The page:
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Display continue to evolve

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Japanese manufacturers, anticipating the start of terrestrial digital television broadcasting in December, are introducing numerous new plasma display panel (PDP) and LCD televisions. The field of new displays also includes organic electroluminescence (EL), inorganic EL and micro-displays. Full-scale diffusion of televisions in Japan began with the Tokyo Olympic Games in 1964. The display technologies formed part of the CEATEC JAPAN 2003 event which claims to be one of the largest international exhibitions in Asia for the information technology (IT) and electronics sectors.

According to the organisers, display manufacturers are also looking beyond the concept of a device to simply view images and are adding new functions. Sharp Corporation ’s system LCI, for example, features built-in audio circuits on the glass panel of the LCD. By embedding the audio circuit in the LCD the company says it was able to make this display even more compact than existing models. For its part Toshiba Matsushita Display offers a conceptual “Input Display”; the product uses a low-temperature polysilicon TFT-LCD, and can also scan images.

Smaller displays, like those for mobiles, car navigation systems and PDAs are employing organic EL technology say CEATEC’s organisers. Recent advances in organic EL displays, which use less power than inorganic EL displays, are making higher resolution and longer life products available. TDK, for example, has a conceptual exhibit of a 6.5-inch (165-mm) organic EL display, which it plans to launch commercially around the end of 2004. Meanwhile, inorganic EL colour displays, which are approaching commercialisation, are aimed at industrial use, including display panels for aircraft. Their operating temperature range is wider than that of LCD displays. Micro Emissive Displays, the Scottish company that entered the spotlight last year for its development of the world’s smallest micro-display, has demonstrated an ultracompact micro-display capable of displaying in colour. The company is targeting sales of the display for use in digital camera viewfinders and digital video cameras.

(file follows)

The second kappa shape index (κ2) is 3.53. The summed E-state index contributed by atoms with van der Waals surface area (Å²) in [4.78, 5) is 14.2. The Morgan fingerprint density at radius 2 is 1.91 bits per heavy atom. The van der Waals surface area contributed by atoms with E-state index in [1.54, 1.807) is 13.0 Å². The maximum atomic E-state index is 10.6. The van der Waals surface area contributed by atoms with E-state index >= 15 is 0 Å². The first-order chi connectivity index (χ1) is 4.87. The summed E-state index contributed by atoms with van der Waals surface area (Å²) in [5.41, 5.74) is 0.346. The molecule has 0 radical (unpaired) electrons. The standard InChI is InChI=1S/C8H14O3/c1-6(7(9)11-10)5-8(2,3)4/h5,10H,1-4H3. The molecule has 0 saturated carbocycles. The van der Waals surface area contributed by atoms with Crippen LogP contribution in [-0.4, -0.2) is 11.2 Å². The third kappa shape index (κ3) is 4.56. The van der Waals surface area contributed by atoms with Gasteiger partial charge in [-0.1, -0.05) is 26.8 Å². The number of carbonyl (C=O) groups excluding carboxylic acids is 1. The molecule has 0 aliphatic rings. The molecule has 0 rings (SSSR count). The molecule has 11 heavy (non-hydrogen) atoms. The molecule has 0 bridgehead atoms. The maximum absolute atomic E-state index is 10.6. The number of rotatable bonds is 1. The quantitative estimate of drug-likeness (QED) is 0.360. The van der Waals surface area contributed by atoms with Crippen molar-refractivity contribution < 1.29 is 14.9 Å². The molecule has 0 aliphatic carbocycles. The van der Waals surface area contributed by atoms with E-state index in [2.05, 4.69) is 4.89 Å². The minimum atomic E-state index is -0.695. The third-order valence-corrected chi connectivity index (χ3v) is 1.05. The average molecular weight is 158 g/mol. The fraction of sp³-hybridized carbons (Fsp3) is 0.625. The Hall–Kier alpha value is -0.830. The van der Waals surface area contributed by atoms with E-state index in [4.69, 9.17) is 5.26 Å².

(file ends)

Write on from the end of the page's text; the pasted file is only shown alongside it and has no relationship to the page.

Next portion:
In related news, the UK government has called for manufacturers to set design and use standards for digital TVs and set top boxes (STBs), describing them as “confusing and difficult to use,” reports Richard Ball in Electronics Weekly, a sister title of Electronics News.

A report from consulting firm Generics, commissioned by the DTI, found that over 7 percent of the UK population are unable to use a digital STB for simple everyday viewing, compared to less than 3 percent with analogue TV.

“The UK leads the world in take up of digital TV, and we must not squander the opportunity to make the most of this advantage. This report provides a wake-up call to the industry,” e-commerce Minister Stephen Timms says.

Barriers to use include poor STB design and “non-intuitive” systems. Even changing channel can be confusing, the DTI said.

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